The Scott Warren trial began after the No More Deaths volunteer was arrested for providing food and shelter to illegal migrants. But he'll avoid prison time for now.
In January 2018, geography professor and No More Deaths volunteer worker Scott Warren encountered two migrants from Central America seeking refuge at one of the properties belonging to the advocacy organization.
They had been walking without food or water in the scorching Arizona desert for two straight days with their feet covered in blisters. Warren offered them food and water, let them rest, and called a doctor to examine the men. A few days later, the two men were arrested by border patrol — and so was Scott Warren.
Warren was since tried in federal court for his efforts to help the two migrants. According to USA Today, Warren was charged with one count of conspiracy to transport and harbor the men and two counts of harboring undocumented immigrants.
He faced up to 20 years in prison. But now, the jury has been left deadlocked with prosecutors undecided about whether they’ll attempt another trial — leaving Warren out of prison for now.
“How Could You Not Respond?”
“It feels choice-less,” Scott Warren said as he testified in his own defense, answering his lawyer’s question as to why he’d dedicated his time to helping strangers. “How could you not do that when there are people dying around you? How could you not respond?”
Besides providing necessary aid for migrants in need, volunteers with No More Deaths like Scott Warren often partake in recovering remains of migrants who have died during their journey. Scott Warren’s first experience of finding human bones in the desert, “felt like a big transition for me,” he said in court.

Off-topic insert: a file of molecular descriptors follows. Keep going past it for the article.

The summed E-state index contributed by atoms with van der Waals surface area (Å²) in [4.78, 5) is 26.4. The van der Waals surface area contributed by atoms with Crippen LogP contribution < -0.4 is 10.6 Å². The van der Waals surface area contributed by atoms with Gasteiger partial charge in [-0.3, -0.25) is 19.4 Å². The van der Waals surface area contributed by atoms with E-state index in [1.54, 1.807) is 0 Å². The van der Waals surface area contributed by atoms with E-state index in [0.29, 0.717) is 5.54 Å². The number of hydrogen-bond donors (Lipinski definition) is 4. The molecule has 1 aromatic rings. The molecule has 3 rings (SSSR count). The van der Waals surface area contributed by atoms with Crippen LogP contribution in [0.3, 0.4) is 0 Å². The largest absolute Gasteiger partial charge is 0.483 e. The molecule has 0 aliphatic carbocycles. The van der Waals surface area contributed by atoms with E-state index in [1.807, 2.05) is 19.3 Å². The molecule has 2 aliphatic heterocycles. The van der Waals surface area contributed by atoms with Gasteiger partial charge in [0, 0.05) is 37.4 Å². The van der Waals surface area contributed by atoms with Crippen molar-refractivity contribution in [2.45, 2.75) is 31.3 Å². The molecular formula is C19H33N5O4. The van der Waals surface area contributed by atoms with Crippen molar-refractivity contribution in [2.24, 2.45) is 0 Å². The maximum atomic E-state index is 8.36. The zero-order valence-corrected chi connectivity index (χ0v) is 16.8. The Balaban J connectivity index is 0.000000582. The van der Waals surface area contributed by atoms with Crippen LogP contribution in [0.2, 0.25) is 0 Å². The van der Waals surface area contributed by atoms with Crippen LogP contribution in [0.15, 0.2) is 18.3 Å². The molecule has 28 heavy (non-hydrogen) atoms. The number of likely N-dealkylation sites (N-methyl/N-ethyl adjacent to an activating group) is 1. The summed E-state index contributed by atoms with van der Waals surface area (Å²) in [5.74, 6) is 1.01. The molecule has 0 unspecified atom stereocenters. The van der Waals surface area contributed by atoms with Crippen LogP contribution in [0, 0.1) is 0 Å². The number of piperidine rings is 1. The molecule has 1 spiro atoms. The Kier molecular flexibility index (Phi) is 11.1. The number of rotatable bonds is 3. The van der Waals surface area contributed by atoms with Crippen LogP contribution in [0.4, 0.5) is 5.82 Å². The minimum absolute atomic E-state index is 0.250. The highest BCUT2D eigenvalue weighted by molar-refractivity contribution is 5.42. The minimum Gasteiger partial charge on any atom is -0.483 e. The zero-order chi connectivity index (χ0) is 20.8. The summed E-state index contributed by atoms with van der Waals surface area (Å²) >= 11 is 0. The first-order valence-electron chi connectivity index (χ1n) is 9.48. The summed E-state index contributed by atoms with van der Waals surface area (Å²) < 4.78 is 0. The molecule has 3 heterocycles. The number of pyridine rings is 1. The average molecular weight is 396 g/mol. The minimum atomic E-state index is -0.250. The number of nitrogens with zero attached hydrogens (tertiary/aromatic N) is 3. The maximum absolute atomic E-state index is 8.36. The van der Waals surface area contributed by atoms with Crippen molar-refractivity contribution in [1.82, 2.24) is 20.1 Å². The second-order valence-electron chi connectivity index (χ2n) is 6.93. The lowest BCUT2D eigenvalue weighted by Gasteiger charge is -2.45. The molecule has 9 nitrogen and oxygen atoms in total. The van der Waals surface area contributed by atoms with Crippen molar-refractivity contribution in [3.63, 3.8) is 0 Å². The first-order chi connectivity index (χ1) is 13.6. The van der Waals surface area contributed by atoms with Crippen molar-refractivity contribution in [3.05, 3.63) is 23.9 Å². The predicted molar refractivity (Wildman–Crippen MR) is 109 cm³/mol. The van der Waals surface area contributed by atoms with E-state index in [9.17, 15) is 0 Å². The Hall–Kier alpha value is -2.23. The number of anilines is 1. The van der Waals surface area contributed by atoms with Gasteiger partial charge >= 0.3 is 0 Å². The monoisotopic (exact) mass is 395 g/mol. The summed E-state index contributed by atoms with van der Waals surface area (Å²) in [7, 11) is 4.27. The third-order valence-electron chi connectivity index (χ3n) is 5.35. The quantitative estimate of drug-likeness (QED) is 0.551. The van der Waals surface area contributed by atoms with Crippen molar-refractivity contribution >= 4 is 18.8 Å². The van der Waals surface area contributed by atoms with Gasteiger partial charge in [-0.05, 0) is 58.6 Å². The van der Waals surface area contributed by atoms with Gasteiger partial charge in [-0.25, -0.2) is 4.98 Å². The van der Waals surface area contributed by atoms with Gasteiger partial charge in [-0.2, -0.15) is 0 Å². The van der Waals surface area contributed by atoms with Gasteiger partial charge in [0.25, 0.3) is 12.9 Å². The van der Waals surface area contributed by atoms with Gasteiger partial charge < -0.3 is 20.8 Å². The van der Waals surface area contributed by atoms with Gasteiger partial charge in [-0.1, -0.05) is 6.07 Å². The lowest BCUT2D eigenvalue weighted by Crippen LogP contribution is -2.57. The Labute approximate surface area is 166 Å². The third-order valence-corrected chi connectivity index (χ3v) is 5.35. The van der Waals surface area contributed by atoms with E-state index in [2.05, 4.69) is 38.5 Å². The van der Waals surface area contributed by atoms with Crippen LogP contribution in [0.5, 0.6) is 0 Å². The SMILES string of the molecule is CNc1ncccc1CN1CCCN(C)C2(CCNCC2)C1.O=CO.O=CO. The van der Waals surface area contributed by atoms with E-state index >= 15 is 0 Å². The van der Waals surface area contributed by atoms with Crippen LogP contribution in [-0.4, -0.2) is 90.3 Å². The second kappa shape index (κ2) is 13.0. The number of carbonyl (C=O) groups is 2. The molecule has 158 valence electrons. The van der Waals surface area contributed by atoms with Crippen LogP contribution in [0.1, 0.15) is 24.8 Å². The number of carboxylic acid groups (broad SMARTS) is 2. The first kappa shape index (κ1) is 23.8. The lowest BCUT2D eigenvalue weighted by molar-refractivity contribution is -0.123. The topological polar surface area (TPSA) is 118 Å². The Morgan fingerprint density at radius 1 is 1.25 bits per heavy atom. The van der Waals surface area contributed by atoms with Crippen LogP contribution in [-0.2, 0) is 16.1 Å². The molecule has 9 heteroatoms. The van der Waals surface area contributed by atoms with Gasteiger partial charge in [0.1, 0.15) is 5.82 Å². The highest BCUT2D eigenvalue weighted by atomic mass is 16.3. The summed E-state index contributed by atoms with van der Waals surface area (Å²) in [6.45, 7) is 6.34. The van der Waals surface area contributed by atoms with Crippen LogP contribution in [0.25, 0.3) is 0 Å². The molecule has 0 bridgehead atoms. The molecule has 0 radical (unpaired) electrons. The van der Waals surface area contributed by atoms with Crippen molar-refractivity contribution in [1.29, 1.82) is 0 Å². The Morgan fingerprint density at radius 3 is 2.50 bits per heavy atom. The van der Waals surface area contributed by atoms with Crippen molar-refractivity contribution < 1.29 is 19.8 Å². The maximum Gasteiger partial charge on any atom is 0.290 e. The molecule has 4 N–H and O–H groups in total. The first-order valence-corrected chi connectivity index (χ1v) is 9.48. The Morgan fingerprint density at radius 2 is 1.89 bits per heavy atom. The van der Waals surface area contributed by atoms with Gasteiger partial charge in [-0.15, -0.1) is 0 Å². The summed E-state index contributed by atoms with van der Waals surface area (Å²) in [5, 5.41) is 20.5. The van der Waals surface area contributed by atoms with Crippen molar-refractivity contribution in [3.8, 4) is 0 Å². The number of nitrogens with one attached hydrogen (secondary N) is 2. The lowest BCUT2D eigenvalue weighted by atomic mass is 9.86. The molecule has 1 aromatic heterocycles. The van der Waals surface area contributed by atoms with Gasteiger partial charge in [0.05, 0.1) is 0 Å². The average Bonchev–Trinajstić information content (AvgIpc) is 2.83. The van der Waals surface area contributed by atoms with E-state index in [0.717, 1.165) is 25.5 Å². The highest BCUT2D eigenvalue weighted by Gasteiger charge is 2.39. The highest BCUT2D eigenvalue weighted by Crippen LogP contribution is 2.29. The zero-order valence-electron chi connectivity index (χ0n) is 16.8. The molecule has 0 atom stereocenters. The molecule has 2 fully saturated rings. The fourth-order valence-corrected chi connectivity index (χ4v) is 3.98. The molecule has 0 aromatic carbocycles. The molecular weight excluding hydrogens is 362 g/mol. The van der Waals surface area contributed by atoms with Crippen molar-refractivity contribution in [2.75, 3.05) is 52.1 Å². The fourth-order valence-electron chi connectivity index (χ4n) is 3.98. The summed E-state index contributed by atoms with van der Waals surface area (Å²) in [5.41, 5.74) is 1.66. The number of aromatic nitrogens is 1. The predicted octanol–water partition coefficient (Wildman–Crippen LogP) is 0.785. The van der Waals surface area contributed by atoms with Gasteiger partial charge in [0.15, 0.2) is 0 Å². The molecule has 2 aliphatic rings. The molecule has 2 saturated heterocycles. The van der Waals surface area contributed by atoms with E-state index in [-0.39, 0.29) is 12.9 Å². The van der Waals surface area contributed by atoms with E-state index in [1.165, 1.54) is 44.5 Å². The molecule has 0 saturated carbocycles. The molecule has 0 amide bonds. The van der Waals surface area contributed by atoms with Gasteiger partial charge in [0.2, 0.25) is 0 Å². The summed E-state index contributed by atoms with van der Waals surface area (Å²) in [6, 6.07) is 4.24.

According to the Tucson Sentinel, Warren’s defense lawyers argued that the prosecution had arrested their client in retaliation for damning video and reports that were released by No More Deaths.
A few hours before Warren was arrested, No More Deaths released a video showing border patrol officers knocking over jugs of water and ransacking food supplies that volunteers had placed for migrants at the organization’s “aid stations.”
“Just picking up this trash that somebody left on the trail,” one border patrol officer in the video says while dumping out a jug of fresh water.
The Damning No More Deaths Report
Furthermore, a report published by No More Deaths stated that 415 caches of water, or the equivalent of 3,600 gallons, left for crossers in the 800-square-mile corridor near Arivaca were vandalized between 2012 and 2015. Records from the Pima Country Office of the Medical Examiner showed that during this same time period, 1,026 bodies were found in the Sonoran Desert.
Concluding the release of this data and information, the organization said that U.S. Border Patrol agents “are responsible for the widespread interference with essential humanitarian efforts.”
A motion filed by Warren’s defense lawyers stated that the report infuriated the agents, prompting one to say that the humanitarian organization had “gone too far” and “messed with the wrong guy.”